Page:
Bridging the gap between Traditional Mental Health Practice and Clinical Healthcare
In a remote secluded village, several mud-walled grass roofed structures oval in shape dot the compound of the famous ‘miti mbili’, that is the two trees house. Inside the house is a man dressed in a flowing robe from head to toe with huge sticks, his mouth utters unfamiliar litanies and he is surrounded by what appears to be maids. The patients are on their knees, some are chained enduring regular canning, kicking, jabs in the name of exorcising demons. There are numerous such practices in Western Kenya purporting to provide mental health services. The place is thronged by visitors from different places. According to a victim’s father in Homa Bay County in Kenya.
I have been bringing my daughter here for the past six months, she developed mental problems after graduating from Moi University and started her internship in one of the local Secondary schools in Migori. She was my last hope after I had retired from teaching five years ago. I don’t know of any mental health hospital, but I heard of the healer’s fame. Some of the activities might be painful but we must endure for the sake of my girl.
Due to stigma associated with mental health, Human Rights Watch, (2020) indicate that people seeking traditional treatment sometimes have to eat, sleep and go to the toilet in a very small space, are locked together with other people, are forced to take medicine or other things like herbs and are chained for long periods. This is a clear representation of violation of basic human rights in dispensation of and treatment of mental health illnesses by untrained practitioners. In Western Kenya, just like the rest of the world, 25.3% to 33.5% of disability years are mental cases (Funk M., 2016). In the region, a large number of mental health cases are regarded as curse or sorcery. This was confirmed in a 2013 study that found out that the locals often attribute mental health complication to sorcery or ancestral spirits that are displeased. (Mbwayo A, et al). With this faulty information majority opt for alternative treatments such as traditional healers, and ritualist prayers.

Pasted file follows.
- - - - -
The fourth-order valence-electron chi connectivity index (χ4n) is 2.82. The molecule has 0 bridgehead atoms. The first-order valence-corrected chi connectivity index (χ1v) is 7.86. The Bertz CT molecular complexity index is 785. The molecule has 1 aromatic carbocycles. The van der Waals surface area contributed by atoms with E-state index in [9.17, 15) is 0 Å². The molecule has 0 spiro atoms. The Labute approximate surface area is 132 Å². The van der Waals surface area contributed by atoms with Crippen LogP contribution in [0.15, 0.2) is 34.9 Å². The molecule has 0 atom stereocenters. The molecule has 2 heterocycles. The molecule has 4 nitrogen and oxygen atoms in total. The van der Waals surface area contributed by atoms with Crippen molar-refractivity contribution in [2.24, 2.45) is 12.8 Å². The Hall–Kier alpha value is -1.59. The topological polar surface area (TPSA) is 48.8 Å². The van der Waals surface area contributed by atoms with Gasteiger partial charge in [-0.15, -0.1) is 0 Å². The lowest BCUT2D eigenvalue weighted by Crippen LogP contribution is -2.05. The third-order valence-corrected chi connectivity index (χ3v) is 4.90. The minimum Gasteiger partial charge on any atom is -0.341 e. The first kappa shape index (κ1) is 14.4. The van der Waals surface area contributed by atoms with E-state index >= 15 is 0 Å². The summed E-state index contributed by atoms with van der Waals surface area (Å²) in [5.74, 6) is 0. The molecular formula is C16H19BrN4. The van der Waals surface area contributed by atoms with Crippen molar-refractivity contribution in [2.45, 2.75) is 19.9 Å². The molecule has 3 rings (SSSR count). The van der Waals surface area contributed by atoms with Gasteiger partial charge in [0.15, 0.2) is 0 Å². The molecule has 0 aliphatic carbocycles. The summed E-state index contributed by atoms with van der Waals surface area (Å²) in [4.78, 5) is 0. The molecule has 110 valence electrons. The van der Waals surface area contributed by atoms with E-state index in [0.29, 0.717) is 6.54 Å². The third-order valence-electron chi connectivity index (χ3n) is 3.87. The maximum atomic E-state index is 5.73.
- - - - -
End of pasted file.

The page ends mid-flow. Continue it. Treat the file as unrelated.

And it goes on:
Statistics indicate that a population of approximately 44 million people is served by only with 54 psychiatrists and 418 trained psychiatric nurses. (National Academy of Sciences, 2016). This leaves marginalised communities such as Western Kenya at the mercy of untrained traditional health practitioners. (ibid 2016). Due to inadequacies of mental health workers in the region, volunteers are recruited to fill the gaps as community health workers (CHWs). Unfortunately, most of them have no formal mental health training. Without proper guiding principles, many unscrupulous opportunists have taken advantage of this booming business as evidenced by the radio programmes marketing their services.
Violation of Rights of Mental Health Patients; Challenges, Protocols and Guidelines
Common and most prevalent challenges of mental health in Kenya and western region are; untrained mental health professionals, few mental health facilities, and low prioritization for MNS disorders in budget allocations. The current budget allocation is 0.01% of the national health budget. (Action Plan, 2020). As a result of the covid-19 pandemic there has been an increased demand for psychological first aid, access to mental health care and psychosocial support (Jaguga ,2020). Lay healers are ready to provide the needed services and we need to acknowledge that traditional healers have a critical role to play in our communities.”
Despite the challenges, and the blatant human rights violation to victims of mental health, these practitioners are flexible, accessible, and affordable in western Kenya, (Burns J, et al. 2015) have it that almost 50% of the Africa’s population consult traditional and religious healers for mental illness treatment before accessing formal biomedical health care. Hence, traditional untrained mental health practitioners play crucial role in mental health treatments gap and there is need to train them and involve them to improve overall mental health care.
There are relevant mental health care policies such as Kenya Health Policy 2014−2030, and the Health Sector Strategic and Investment Plan. There is need for harmonisation, sharing and exchange of knowledge and skills. In this case, referrals could be done and roll out of best practices. It is in this regard that Blink International is happy to collaborate with other stakeholders to empower untrained mental health practitioners and contribute towards the progressive realisation of the Mental Health Policy and the recently released mental health policy action plan (2021 – 2025).
This article was written by Nickson Magak and edited by Devon Andrews